The Sisters in the Summer
— by Ann Loyola —
The Seven Sisters have become a closely-held secret for at least two reasons. Mostly, I was loathe to share them; and secondly, I feared I would be rightfully labelled as a weirdo. Still, their presence is so obvious and commanding that surely I can’t be the only person wandering in the woods to come across them.
The Sisters stand in a snug circle: cottonwood giantesses seemingly sharing one underground bole. When I spotted their distinctive canopy, I had to wade off the trail and through the grasses for closer inspection. Of course I slipped between their trunks to stand in the center, approximately three feet in diameter. Of course I looked up to the sky, down to the earth, and between their spaces. I swear that for at least 30 seconds, the forest was absolutely silent. I had an egocentric thought that they had been waiting for me. As I settled down on the dark, mulch-deep dirt, I realized that I was being welcomed, as any animal or living thing would be welcomed to its primal nest.
Is it overdramatic to say that there was a natural force emanating from the center? Would you think I’m misusing the word “sacred” to define this space among the trees? I’ve introduced my daughter to the Sisters but no one else. When I visit while accompanied by my three ridiculously silly dogs, the dogs don’t disturb me. They peer at me from outside the circle with a look of understanding.
I’ve always felt that any time spent in the woods rejuvenates my senses. Mountain streams also carry some form of magic as the waters brush against mosses, rocks, roots, fish, a bear’s muzzle. The smell of the woods is medicine. After reading Diana Beresford-Kroeger’s book To Speak for the Trees*, I was stunned to learn that there’s scientific proof supporting the vast medicinal value of simply wandering about in forests. I learned that the scent of pine trees is the result of an atmospheric aerosol called pinene that’s proven to boost the immune system. Just 20 minutes of walking among pines imparts a biological effect that lasts within my body for about 30 days. The knowledge she shares in her book draws from Druid, Celtic, and scientific foundations. I found it all validating and enormously thought-provoking. Yes, I may be a weirdo—but at least my weirdness is informed.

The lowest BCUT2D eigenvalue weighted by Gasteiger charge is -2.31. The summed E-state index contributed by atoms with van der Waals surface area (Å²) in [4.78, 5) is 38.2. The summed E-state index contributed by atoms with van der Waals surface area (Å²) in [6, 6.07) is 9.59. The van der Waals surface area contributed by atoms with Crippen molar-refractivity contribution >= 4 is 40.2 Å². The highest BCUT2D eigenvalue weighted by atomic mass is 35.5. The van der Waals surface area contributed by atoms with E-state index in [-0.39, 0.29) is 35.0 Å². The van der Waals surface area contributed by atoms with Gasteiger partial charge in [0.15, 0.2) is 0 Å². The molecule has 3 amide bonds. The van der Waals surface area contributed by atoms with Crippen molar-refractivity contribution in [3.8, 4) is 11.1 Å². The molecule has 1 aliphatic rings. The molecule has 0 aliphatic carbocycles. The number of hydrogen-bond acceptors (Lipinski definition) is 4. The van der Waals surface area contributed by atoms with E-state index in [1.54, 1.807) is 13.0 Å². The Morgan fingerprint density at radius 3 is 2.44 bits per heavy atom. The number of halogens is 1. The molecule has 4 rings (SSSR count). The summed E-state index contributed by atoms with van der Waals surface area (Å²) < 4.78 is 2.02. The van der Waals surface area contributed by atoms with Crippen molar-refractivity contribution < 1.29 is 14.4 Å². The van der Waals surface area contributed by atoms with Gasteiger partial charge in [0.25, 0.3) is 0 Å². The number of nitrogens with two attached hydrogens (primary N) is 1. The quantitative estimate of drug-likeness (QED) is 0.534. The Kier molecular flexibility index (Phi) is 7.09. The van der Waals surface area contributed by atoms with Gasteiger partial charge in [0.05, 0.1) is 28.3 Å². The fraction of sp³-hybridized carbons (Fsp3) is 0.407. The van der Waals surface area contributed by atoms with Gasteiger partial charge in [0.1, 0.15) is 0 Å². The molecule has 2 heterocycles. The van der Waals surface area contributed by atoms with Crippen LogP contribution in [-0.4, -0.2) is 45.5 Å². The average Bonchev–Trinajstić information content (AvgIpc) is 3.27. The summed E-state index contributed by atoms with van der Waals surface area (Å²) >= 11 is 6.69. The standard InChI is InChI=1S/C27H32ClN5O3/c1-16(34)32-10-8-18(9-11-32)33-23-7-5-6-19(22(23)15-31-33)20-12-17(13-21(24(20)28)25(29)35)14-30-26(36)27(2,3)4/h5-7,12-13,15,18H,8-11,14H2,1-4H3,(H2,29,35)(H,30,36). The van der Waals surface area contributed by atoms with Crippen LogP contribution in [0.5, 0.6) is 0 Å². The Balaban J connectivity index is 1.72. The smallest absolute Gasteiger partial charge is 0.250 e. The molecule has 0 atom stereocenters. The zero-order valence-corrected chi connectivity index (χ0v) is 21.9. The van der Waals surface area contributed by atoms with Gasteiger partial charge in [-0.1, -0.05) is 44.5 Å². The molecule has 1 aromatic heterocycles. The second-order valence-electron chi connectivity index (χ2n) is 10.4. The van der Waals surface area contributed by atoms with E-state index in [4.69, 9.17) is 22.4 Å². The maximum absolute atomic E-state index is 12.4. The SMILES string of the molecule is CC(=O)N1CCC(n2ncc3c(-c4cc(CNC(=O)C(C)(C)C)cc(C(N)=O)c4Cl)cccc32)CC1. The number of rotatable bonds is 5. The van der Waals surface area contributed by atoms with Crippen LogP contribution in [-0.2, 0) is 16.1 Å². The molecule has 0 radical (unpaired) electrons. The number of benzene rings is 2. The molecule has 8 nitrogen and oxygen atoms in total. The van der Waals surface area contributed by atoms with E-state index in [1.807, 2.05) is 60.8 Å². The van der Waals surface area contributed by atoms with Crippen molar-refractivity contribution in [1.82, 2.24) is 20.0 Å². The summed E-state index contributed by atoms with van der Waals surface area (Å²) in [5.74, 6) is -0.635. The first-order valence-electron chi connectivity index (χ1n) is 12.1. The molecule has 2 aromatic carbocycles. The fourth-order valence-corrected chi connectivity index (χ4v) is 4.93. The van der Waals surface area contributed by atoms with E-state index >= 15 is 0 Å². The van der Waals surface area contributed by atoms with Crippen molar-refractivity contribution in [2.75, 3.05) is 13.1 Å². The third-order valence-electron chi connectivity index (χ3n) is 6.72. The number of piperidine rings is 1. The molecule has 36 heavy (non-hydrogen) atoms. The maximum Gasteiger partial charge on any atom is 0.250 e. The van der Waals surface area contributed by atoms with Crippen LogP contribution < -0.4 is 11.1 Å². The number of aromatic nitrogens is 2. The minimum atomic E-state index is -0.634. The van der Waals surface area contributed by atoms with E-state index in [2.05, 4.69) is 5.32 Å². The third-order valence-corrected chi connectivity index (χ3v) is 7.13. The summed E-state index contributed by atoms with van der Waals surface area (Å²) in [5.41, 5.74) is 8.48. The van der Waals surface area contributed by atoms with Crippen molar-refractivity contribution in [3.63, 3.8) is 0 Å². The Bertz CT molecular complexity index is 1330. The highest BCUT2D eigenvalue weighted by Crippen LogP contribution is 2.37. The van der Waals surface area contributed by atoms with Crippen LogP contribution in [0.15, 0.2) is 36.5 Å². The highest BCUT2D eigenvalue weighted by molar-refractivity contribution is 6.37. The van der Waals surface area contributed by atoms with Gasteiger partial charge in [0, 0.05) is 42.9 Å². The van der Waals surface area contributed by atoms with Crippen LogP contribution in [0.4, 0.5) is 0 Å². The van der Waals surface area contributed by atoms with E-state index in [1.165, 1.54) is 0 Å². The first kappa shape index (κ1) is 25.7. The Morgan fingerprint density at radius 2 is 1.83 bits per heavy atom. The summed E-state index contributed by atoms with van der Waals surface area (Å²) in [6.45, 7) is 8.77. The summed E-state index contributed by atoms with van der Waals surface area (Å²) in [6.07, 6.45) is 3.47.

Until recently, I would push through thriving underbrush, damp grass, and serviceberry trees to get to the Sisters, but now a gravel road is pushing through the woods. There’s a new, tight fence to climb over. The shrubs have been removed and some limbs have been trimmed off mature aspens that were growing nearby. I had to frown as I picked up a Reese’s peanut butter cup wrapper from the circle. The Sisters stood solemnly, teaching me a silent lesson about resilience.
To respect nature is to respect humanity. To know the value of trees is to understand that they have the ability to save our planet from our own ignorance.
I like to read and I like to walk in the woods. With Diana’s words now etched in my mind, my forest wanderings are differently illuminated; brightness, depth, and shadows stand in high relief while I listen to the quiet authority of the trees.
Ann’s history with Earthfire began 20 years ago when she signed on as a part-time fundraising consultant. She was on-hand for the birth and official IRS nonprofit designation of Earthfire Institute. After 18 years serving as Marketing and Development Director at a rural hospital, she’s come back to Earthfire as Assistant Director. Ann enjoys skiing, bicycling, fly fishing, and horseback riding.
* Beresford-Kroeger is a brilliant, globally-recognized botanist and medical biochemist. Her book reads like poetry on steroids, braiding Celtic wisdom, childhood memories, and science into a visually engrossing immersion into our natural world. I hope you’ll take an opportunity to check it out.